Nova Scotia

Councillor wants review of Halifax's shared policing model with RCMP

A Halifax councillor is tabling a motion for the city to independently review the way police services are delivered in the municipality, which is split between HRP and RCMP.

Halifax has split police duties between RCMP and local police since amalgamation in 1996

A Halifax Regional Police emblem is seen on a police officer in Halifax on July 2, 2020. (Andrew Vaughan/The Canadian Press)

A Halifax councillor is tabling a motion for the city to independently review the way police services are delivered in the municipality, which is split between the Halifax Regional Police and the Halifax District RCMP.

Tony Mancini, councillor for Harbourview-Burnside-Dartmouth East, said he believes it's the only municipality in Canada that has two police forces.

Currently, the urban core, Sambro Loop, and Purcells Cove-Herring Cove Loop are policed by HRP, while remaining areas fall under RCMP jurisdiction.

There's also an integrated unit, the Criminal Investigation Division, that includes officers from both HRP and RCMP.

"My motion is not about anti-RCMP. I think our citizens deserve us asking this question: is this the right model? If it's a different kind of model, what does that look like? Will it give us higher standards of community safety?" he said.


The decision to share policing dates back to 1996, when Halifax and surrounding cities were amalgamated to create the Halifax Regional Municipality.

Halifax, Bedford, and Dartmouth police forces were amalgamated into one, the Halifax Regional Police, while rural communities outside the core of the municipality were policed by RCMP.

Since then, policing in the municipality has twice come under review. In 2010, the police commission recommended that Halifax Regional Police take over the areas patrolled by RCMP, in part because it would give the municipality more control over policing. The council of the day, however, chose to keep the status quo. 

In 2018, the municipality undertook a review of inefficiencies in policing, which led to recommendations affecting both the regional police and RCMP that were adopted in 2020.

Tony Mancini, councillor for Harbourview-Burnside-Dartmouth East, said HRM is the only city in Canada that has policing duties split between two forces. (CBC)

Mancini said just because the reasoning behind the split forces made sense in the early days of amalgamation, doesn't mean it holds up to the test of time.

"Halifax Regional Municipality is a different place than it was 25 years ago. We've grown dramatically, we have much more diversity," he said.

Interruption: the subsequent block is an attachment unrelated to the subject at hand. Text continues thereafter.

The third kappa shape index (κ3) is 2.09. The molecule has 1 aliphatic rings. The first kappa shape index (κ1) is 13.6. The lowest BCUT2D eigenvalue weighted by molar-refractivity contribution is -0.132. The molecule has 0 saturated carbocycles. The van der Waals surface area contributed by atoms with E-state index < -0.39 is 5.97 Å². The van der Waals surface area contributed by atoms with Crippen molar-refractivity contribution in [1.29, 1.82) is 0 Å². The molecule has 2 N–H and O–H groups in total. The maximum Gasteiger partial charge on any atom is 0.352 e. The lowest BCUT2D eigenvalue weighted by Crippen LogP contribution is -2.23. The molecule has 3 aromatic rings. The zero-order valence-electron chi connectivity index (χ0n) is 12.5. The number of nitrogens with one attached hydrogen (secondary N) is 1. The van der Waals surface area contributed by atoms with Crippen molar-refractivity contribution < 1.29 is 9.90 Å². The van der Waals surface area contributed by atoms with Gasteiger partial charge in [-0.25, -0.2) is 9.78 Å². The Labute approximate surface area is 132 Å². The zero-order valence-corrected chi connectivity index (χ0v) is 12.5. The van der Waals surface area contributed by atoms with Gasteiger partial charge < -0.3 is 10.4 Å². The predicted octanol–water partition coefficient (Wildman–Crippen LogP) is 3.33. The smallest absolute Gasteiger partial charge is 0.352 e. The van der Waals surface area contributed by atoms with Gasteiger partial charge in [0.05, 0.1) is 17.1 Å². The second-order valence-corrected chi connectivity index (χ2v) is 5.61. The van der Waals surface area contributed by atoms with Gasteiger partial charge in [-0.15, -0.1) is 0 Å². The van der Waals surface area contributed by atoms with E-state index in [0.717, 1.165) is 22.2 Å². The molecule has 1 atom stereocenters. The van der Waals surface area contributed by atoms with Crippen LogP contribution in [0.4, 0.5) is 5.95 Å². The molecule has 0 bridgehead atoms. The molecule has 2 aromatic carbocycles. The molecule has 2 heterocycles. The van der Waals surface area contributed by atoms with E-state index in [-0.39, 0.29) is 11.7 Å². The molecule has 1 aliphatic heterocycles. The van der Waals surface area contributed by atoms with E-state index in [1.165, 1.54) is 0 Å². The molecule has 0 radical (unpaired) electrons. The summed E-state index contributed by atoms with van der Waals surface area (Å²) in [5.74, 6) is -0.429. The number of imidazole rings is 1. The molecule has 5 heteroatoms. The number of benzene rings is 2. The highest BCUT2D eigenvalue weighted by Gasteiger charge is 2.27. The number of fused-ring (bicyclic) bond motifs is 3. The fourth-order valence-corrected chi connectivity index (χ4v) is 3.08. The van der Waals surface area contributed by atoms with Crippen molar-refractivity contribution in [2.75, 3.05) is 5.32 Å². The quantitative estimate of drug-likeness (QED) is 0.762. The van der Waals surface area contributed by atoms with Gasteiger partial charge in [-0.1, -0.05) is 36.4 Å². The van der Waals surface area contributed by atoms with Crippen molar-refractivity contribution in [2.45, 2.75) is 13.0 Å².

'No authority over RCMP'

The purpose of the review is to look at the effectiveness of having two forces — and while police-community relations are not the focus of Mancini's motion, he says it's also "somewhat connected" to the movement to de-fund police.

"I'm all for reallocating non-police resources so that police departments can focus on policing," he said.

"If we do some of that reallocating of our resources, where is RCMP in all that? We have no authority over RCMP. It's a model that we cut a cheque once a year and they do their thing. It's really separate from HRP."

The proposed 2021-22 budget for police saw a $1.5 million increase to the RCMP budget, bringing it to $29,419,000.

Mancini referenced the 2019 Wortley report, which found Black people in Halifax six times more likely to be street checked than white people, and the subsequent apology from Halifax's police chief as an example of having no say over RCMP.

"The HRP chief apologized for street checks, we hear nothing from RCMP. We have no ability to influence them at all to to make an apology."

Motion to council

Asking for a review of the city's policing model is something Mancini has been thinking about for a long time. He said it's a coincidence that his motion comes a few months after former Justice Minister Mark Furey asked his department to review provincial policing models.

There are three possible recommendations to come from the review: keeping the status quo, identifying growing jurisdictions that should be covered by HRP while keeping RCMP for smaller rural areas, or deciding that a single police force is the way to go.

"If that's the case, we need to look at, what does that look like? How much does that cost? What's the ratio of police officers to residents? Will that be a better coverage of our policing? Those are big questions we need to have answered," he said.

Mancini said he has no preconceptions of what the outcome will be until city staff conduct a review and present their report. He's asking the review to be independent of HRP and the RCMP.

The motion will be put to council for consideration on Tuesday, April 6.